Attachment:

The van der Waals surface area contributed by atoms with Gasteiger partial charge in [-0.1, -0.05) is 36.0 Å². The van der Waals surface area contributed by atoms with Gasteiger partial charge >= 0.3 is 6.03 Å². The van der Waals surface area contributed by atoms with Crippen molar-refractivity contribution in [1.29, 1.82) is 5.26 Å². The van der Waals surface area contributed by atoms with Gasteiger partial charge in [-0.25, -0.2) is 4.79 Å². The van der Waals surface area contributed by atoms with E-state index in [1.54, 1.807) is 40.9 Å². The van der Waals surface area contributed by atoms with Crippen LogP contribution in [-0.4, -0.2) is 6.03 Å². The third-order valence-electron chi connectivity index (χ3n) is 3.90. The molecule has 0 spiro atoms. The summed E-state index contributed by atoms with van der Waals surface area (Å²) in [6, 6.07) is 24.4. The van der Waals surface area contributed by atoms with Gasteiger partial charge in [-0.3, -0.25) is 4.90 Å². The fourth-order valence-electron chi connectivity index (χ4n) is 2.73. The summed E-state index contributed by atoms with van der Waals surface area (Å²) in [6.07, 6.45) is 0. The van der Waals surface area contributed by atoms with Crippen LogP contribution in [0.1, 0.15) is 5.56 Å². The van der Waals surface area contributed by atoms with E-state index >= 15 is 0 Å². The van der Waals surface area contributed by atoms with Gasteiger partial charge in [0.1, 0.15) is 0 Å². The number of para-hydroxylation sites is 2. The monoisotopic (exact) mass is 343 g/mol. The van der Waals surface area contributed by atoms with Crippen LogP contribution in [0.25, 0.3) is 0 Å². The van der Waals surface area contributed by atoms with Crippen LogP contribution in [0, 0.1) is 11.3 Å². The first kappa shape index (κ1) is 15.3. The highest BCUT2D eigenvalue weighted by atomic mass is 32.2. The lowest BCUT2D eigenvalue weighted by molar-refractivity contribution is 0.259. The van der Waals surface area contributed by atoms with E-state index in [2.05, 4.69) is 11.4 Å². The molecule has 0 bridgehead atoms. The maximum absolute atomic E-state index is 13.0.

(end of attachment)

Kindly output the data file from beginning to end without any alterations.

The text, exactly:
The van der Waals surface area contributed by atoms with Gasteiger partial charge in [-0.1, -0.05) is 36.0 Å². The van der Waals surface area contributed by atoms with Gasteiger partial charge >= 0.3 is 6.03 Å². The van der Waals surface area contributed by atoms with Crippen molar-refractivity contribution in [1.29, 1.82) is 5.26 Å². The van der Waals surface area contributed by atoms with Gasteiger partial charge in [-0.25, -0.2) is 4.79 Å². The van der Waals surface area contributed by atoms with E-state index in [1.54, 1.807) is 40.9 Å². The van der Waals surface area contributed by atoms with Crippen LogP contribution in [-0.4, -0.2) is 6.03 Å². The third-order valence-electron chi connectivity index (χ3n) is 3.90. The molecule has 0 spiro atoms. The summed E-state index contributed by atoms with van der Waals surface area (Å²) in [6, 6.07) is 24.4. The van der Waals surface area contributed by atoms with Gasteiger partial charge in [-0.3, -0.25) is 4.90 Å². The fourth-order valence-electron chi connectivity index (χ4n) is 2.73. The summed E-state index contributed by atoms with van der Waals surface area (Å²) in [6.07, 6.45) is 0. The van der Waals surface area contributed by atoms with Crippen LogP contribution in [0.1, 0.15) is 5.56 Å². The van der Waals surface area contributed by atoms with E-state index >= 15 is 0 Å². The van der Waals surface area contributed by atoms with Gasteiger partial charge in [0.1, 0.15) is 0 Å². The number of para-hydroxylation sites is 2. The monoisotopic (exact) mass is 343 g/mol. The van der Waals surface area contributed by atoms with Crippen LogP contribution in [0.25, 0.3) is 0 Å². The van der Waals surface area contributed by atoms with Crippen LogP contribution in [0, 0.1) is 11.3 Å². The first kappa shape index (κ1) is 15.3. The highest BCUT2D eigenvalue weighted by atomic mass is 32.2. The lowest BCUT2D eigenvalue weighted by molar-refractivity contribution is 0.259. The van der Waals surface area contributed by atoms with E-state index in [2.05, 4.69) is 11.4 Å². The molecule has 0 bridgehead atoms. The maximum absolute atomic E-state index is 13.0.